The Allegheny County District Attorney’s office has refused testimony from four Pittsburgh police detectives who got in a bar fight last fall.
The four detectives were allegedly working undercover at Kopy’s Bar on the South Side of Pittsburgh when they started a brawl without getting the okay from their superiors. This news comes after the DA’s office learned that detectives David Honick, David Lincoln, Brian Martin, and Brian Burgunder had been reinstated to the Pittsburgh police department. They’ve reportedly been moved from the narcotics division to the violent crime unit.
“I have been asked to provide notice that this office cannot accept statements/testimony of the above without corroboration from a second officer who can testify to what occurred in all cases,” First Assistant District Attorney Rebecca Spangler wrote in a letter directed at Police Chief Scott Schubert.
“We cannot put them on the stand in court as the lead witness,” Spangler continued. “Further, it must be determined on a case-by-case basis whether we would use them to corroborate another police witness.”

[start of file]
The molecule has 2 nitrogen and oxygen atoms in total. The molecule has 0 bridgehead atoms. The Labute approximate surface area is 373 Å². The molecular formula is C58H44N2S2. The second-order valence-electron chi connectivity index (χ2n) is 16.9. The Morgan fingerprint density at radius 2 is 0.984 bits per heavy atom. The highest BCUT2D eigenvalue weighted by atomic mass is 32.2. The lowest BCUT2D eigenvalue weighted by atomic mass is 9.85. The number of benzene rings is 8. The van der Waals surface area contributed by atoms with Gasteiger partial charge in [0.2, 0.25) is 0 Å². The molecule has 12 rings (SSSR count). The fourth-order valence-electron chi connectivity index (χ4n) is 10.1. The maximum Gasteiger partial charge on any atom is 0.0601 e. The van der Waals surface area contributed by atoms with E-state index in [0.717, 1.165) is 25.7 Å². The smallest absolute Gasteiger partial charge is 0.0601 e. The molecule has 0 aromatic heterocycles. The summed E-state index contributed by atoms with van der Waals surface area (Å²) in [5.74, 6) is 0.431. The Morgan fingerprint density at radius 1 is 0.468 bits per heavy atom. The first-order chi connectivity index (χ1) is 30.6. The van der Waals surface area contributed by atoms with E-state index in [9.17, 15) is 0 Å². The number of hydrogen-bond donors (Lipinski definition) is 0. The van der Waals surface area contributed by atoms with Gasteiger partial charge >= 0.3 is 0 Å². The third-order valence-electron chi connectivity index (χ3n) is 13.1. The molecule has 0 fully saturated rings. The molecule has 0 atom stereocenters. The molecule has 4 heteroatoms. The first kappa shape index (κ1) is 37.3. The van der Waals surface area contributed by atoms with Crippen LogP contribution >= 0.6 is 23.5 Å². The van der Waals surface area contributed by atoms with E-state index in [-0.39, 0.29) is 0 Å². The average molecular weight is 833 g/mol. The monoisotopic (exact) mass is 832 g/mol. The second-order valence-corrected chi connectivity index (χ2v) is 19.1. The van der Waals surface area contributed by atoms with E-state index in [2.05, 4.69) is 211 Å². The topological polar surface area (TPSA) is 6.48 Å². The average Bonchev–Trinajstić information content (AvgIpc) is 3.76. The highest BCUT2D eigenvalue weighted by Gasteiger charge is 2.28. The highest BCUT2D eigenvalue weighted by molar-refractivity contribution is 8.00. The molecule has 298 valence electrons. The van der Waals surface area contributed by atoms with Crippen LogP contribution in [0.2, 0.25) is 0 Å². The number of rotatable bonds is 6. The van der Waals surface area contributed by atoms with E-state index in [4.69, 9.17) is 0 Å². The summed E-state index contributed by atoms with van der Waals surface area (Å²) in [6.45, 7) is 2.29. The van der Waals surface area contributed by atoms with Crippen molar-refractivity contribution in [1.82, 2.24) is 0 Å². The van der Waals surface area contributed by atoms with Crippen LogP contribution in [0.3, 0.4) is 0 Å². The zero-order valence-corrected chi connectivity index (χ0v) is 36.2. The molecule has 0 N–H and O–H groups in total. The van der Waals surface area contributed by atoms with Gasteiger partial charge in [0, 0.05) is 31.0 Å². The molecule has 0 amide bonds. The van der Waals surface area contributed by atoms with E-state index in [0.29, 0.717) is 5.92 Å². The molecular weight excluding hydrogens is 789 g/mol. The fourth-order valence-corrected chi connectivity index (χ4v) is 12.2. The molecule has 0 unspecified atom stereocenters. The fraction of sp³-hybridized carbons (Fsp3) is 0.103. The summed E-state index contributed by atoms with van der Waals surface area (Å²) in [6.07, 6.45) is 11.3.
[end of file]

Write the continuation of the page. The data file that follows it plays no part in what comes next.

The detectives in question allegedly spent hours at the bar drinking before starting a fight with several members of the Pagans motorcycle club in October. The fight allegedly began when Detective Honick called for backup on his cellphone and began yelling at Frank Deluca, a Pagans member.
The shouting eventually devolved into a full-on brawl. The fight eventually ended when Police Sgt. Matthew Turko arrived and pepper-sprayed more or less indiscriminately into the melee. Stephen Kopy, the owner of the bar, claimed that the bikers didn’t instigate the fight and that he was “offered no care or assistance” after being hit by residual pepper spray.
“It’s refreshing in that the officers’ integrity and credibility are finally being judged on their performance,” Executive Director Elizabeth Pittinger told the Pittsburgh Post Gazette. Pittinger also claims that the DA’s letter will hamper these detectives’ ability to perform their duties within the violent crime unit, claiming that they may not be “qualified to interact with victims of violent crime, to obtain witness statements and information.”
For his part, Robert Swartzwelder, president of the Fraternal Order of Police Fort Pitt Lodge No. 1 was not happy with the implications of the letter. Though he hasn’t read it yet, Swartzwelder claims that materially altering “an officer’s working conditions without due process” is a direct violation of the detectives’ employment rights. The union has yet to make an official statement regarding the letter.
[Photo via Pittsburgh Post-Gazette Screen Cap]